I wanted to mention that there was one part of the smoked salmon pate procedure I forgot to include, (now corrected) and that is when it comes out of the oven to put some sort of heavy weight on top before it goes in the fridge. This helps to eliminate any air pockets and gives the pate a smoother, more uniform texture.  I used a large can of something or other we had in the cupboard to do the job.

Cheers,

Franko

rossnroller's picture
rossnroller

Looking forward to moving on to the full seeded version!

Appreciate your addendum on the salmon pate. Noted.

Cheers
Ross

nicodvb's picture
nicodvb

even for the most convinced darkness aficionados! A trip to the bright side once in a while wouldn't hurt:-)

Franko's picture
Franko

Thanks Nico,

 I'm pleased you find this tempting since know it falls outside of your preferred ratio of rye content, but it doesn't lack for flavour in any way. Besides, you could increase the rye % to whatever you like if you wanted. :^)

Franko

loydb's picture
loydb

My 100% rye starter is on deck for the week. I'd planned on doing another PR Struan, but I'm going to try this instead. It looks fantastic!

Loyd

 

Franko's picture
Franko

Thanks Loyd!

I hope you enjoy it, and share your results with all of us when it's baked.

Franko

loydb's picture
loydb

It looks yummy. I also made your salmon pate a few nights ago, it was delicious.

 

 

Franko's picture
Franko

Hi Loyd,

I'm glad you enjoyed the smoked salmon pate! Your loaf looks terrific and thanks for sharing the results. I'll respond a little further on your own blog regarding this bread.

Best Wishes,

Franko

ananda's picture
ananda

Wonderful combination Franko,

and dragging Nico away from his "dark side" too!!!

It looks even better toasted.   Like all cats, yours is clearly a lot smarter than the pooch!

All good wishes to you

Andy

Franko's picture
Franko

Buona sera Andy,

Thanks, and welcome back from your Sicilian vacation if I'm not mistaken. I hope you and Alison had a pleasant and relaxing holiday together.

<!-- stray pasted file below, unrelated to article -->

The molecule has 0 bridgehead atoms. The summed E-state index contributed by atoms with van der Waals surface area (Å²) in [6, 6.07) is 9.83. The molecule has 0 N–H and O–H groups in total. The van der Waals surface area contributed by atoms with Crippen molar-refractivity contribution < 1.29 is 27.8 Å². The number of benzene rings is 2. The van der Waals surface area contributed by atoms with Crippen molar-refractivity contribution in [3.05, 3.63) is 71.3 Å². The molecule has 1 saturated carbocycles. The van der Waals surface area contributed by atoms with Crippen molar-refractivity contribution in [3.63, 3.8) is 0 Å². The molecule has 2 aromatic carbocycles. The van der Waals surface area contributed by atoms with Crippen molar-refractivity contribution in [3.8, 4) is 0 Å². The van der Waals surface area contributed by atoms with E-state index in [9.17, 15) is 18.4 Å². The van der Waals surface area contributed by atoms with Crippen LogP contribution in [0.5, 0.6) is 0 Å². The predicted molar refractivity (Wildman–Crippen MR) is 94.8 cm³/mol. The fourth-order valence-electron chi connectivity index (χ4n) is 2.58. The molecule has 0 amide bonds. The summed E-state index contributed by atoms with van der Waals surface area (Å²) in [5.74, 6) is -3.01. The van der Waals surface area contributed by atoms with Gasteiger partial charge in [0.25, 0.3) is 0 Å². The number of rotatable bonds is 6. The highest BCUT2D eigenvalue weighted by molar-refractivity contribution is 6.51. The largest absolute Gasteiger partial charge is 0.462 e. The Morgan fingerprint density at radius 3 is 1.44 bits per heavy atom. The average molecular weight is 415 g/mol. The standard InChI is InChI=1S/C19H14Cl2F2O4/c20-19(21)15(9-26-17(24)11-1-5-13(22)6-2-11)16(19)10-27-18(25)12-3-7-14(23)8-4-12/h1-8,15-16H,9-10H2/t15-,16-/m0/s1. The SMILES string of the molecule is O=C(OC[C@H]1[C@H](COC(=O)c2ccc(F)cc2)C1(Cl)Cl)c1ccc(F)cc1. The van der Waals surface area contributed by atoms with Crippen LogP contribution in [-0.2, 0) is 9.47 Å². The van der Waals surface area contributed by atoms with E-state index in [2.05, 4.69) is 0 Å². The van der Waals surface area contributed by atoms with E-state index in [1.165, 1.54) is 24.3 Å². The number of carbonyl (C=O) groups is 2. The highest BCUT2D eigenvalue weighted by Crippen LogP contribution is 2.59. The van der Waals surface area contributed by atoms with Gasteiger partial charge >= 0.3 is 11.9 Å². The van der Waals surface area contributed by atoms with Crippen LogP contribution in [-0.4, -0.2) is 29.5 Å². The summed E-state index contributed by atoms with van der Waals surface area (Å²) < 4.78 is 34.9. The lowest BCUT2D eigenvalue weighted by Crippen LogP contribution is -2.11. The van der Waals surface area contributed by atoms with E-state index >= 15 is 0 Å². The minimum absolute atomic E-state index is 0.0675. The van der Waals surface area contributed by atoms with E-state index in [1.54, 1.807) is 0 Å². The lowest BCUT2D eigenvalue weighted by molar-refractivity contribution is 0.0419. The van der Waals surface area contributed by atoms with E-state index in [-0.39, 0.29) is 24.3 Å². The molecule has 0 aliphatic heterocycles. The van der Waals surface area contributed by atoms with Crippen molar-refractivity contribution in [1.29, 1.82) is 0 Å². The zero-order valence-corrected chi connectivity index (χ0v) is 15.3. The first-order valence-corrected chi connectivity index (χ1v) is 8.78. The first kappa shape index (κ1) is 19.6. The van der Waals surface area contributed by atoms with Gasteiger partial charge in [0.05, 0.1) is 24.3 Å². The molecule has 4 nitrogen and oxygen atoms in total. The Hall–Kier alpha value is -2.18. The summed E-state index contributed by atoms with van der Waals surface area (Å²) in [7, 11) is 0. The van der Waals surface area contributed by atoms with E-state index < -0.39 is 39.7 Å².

Every so often Nico will relent a bit from his "dark side" for a brief visit to the low ratio ryes, purely unintentional on my part I assure you. :^)

While our cat may be the smarter of the two, the dog is far better natured.

Good to hear from you Andy as always.

All the best,

Franko

ehanner's picture
ehanner

Franko this looks delicious. I've been away for a week and am looking forward to a hearty full flavored bread. I think this may be a good place to start. I like that you roasted your seeds dark for full flavor. 

You are indeed a resonance man Franko. Artisan breads and salmon pate. You are setting the bar high.

Eric

Franko's picture
Franko

Eric if your looking for a full flavoured bread this one has plenty and it gets better after a a day or two.

I should have mentioned in the post that the seeds were roasted for between 10-15 minutes at 350F. Thanks for reminding me and for your comments as well. As for the salmon pate, you've known me long enough now to know how much I like to mess around in the kitchen. Just playtime, not out to set any bars for anyone but myself to achieve.

Thanks again Eric!

Franko

breadsong's picture
breadsong

Hi Franko,
So nice to see all of the compliments you've received on this loaf.
Roasted sunflower and pumpkin seeds - yum - what a gorgeous crumb shot - and the pate is beautiful too.
:^) from breadsong

Franko's picture
Franko

Hi breadsong,

It's been a real treat to have received as many compliments for this loaf as I have, not the least of which are your own very generous comments. Thanks so much breadsong, always a pleasure to hear from you!

Best wishes,

Franko